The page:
I also think that in a lot of cases, judges could do a better job of explaining the orders to the respondents. Maybe we try to convince judges to be clearer and scarier in their delivery of the “even if the complainant attempts to initiate contact” provision, maybe with illustrative hypotheticals (e.g. “even if she calls you up, you need to hang up immediately or else you’re going to JAIL”).

    Reply
    1. Cabbage

      Your points #2 and #3 don’t scupper the whole idea; a (really obvious) solution to them is to only make *wilful* violation by the complainant be punishable. That is, the complainant gets punished if they go to the respondent’s house or invite the respondent round for a drink, but they *don’t* get punished if the respondent does either of those things. I presume that this is already how restraining orders are applied anyway – if an ex-partner who gets an order against me can come round to my house, declare that I’m violating the order by virtue of being too near to her, and get me sent to prison, then that’s obviously an absurdity and an injustice. The law isn’t *that* stupid.

      That leaves your point #1, though, and it also leaves the messy case of what happens when the complainant welcomes (or acts as if they welcome) the respondent making contact. If I have a restraining order against my violent ex, and she invites herself round and I sleep with her and she moves back in for a week, should *that* mean I’m violating the reciprocal part of the order? What if I say that I only pretended to welcome her back because I was scared? What burdens of evidence to you apply to that in a court?

      And really, a policy of “jail both partners in a couple for their mutually consensual decision to re-initiate contact” strikes me as authoritarian madness, born out of anger at the injustices some of Julia’s inmates face rather than a calm assessment of what is just. I fully believe that the problem she’s highlighting is real, but surely a solution that would better protect the people she wants to protect would be to have the wilful initiation of contact by the complainant (or the complainant consenting to and failing to report contact by the respondent) invalidate the order, rather than creating *even more* ways to put people in prison?

      Reply
      1. LRS

        You’re right about my previous points 2 and 3. Under existing law, at least in my jurisdiction, inadvertent violations aren’t punishable. So there’s no reason to think they would be in a reciprocal system either. I retract them.

        One potential problem I can see with the “exploding order” system as proposed – I can envision scenarios where we might want the complainant to be able to cut the respondent a one-time break without sacrificing future protection. Say the respondent calls the complainant in the middle of the night, sobbing and apologizing for everything. The complainant tells the respondent that this isn’t appropriate. The respondent tearfully apologizes and promptly hangs up. I think we want the complainant to be able to choose not to call the cops here. I don’t think we want the consequence of the complainant not calling the cops here to be that the complainant loses all future protection of the order, and it’s no longer a violation of the order when, say, next weekend rolls around and the respondent decides to show up at the complainant’s home and kick down the complainant’s door.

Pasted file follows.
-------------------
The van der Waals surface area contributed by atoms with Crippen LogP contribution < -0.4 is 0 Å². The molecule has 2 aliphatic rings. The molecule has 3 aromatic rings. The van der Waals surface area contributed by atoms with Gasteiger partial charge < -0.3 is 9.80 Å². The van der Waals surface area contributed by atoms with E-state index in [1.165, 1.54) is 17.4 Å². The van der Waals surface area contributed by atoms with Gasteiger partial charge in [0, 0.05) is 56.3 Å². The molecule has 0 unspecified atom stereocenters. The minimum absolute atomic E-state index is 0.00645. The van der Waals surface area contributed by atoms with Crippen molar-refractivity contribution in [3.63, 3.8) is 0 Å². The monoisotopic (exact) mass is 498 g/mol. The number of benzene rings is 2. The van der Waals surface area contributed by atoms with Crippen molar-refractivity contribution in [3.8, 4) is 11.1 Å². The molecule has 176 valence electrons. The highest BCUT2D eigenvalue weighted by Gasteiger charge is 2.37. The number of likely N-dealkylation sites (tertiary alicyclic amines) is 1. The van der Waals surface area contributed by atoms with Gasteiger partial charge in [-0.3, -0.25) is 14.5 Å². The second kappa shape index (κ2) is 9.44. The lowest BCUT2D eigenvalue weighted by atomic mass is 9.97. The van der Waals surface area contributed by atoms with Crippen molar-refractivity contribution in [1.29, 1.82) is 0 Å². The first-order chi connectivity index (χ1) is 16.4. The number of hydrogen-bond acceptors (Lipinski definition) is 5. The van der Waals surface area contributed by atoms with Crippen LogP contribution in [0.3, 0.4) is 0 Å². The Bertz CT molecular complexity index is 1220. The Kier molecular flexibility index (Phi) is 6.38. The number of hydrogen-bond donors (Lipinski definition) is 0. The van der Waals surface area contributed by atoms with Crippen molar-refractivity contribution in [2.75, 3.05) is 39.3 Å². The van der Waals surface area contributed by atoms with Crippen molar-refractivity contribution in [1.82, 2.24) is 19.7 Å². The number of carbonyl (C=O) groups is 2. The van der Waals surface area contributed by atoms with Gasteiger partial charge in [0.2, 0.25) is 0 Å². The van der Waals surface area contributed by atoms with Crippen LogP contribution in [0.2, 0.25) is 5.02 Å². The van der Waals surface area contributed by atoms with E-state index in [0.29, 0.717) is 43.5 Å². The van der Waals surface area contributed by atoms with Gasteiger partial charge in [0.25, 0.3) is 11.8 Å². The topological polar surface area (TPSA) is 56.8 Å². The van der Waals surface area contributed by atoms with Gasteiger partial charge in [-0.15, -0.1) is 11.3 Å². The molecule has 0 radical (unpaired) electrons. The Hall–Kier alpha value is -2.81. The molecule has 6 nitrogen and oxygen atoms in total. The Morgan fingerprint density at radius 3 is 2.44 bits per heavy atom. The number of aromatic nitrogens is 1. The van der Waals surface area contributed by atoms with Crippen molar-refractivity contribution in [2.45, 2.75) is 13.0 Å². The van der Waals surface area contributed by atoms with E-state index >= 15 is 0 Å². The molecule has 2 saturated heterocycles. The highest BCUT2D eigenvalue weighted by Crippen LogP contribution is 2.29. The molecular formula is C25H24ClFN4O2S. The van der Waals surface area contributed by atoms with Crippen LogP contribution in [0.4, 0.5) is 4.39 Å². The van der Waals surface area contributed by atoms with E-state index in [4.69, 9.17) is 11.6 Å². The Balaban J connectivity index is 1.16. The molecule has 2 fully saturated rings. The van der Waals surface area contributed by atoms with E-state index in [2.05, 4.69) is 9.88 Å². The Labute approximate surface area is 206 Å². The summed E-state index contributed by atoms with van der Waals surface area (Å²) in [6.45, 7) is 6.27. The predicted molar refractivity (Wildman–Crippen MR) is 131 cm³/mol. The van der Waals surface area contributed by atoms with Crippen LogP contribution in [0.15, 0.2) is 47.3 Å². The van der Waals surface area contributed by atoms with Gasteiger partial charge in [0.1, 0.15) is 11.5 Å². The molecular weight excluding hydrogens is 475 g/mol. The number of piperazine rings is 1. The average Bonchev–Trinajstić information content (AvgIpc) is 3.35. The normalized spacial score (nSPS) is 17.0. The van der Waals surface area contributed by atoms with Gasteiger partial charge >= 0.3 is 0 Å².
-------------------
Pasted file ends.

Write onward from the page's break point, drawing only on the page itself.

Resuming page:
I might be able to support a system where the complainant’s wilful initiation of contact grants a temporary safe harbor for the duration that single incident or occurrence – I don’t see any immediate obvious problems with that, though it’s highly possible I’m overlooking something.

        I know we’re theorycrafting here, but I also note that, at least in my jurisdiction, the statutes require orders of this variety to be for a fixed term, so statutes would have to be amended to permit an “exploding order” or safe harbor system. This might be an uphill legislative battle. This is, of course, not a criticism of the substance of the proposal.

      2. LRS

        Though it occurs to me now that a temporary safe harbor system just totally fails to address the problem Julia articulates in the OP – it still gives the complainant absolute unilateral discretion to initiate a reuinification process during which the respondent can be prosecuted at the complainant’s whim.

  2. ilkarnal

    A more elegant solution would seem to be to do away with restraining orders entirely. There are part of a larger trend of kludgy end-runs around how the legal system is supposed to function. These can be justified by the claim that the legal system as it is supposed to function is inadequate, and giving courts more draconian tools deals with this inadequacy. First of all, while we can all agree that the legal system in the US is, to put it kindly, sub-par, I have seen no evidence that this sort of thing improves the situation. It seems instead to enhance the flaws with no upside. But in any case this is just the wrong approach – if the legal system has some fundamental inadequacy that means it needs to be reworked on a fundamental level, not patched over in a clumsy manner. Even if these ugly solutions did work, they have the unacceptable cost of expanding and increasing the complexity of an already strained, overcomplicated system.

    Reply
  3. Jennifer Serene

    I completely agree. I hate interviewing clients for Domestic Violence screenings who were invited back home by the warring girlfriend only to get incarcerated. I have had highly stressful removals from DV clients.

    Reply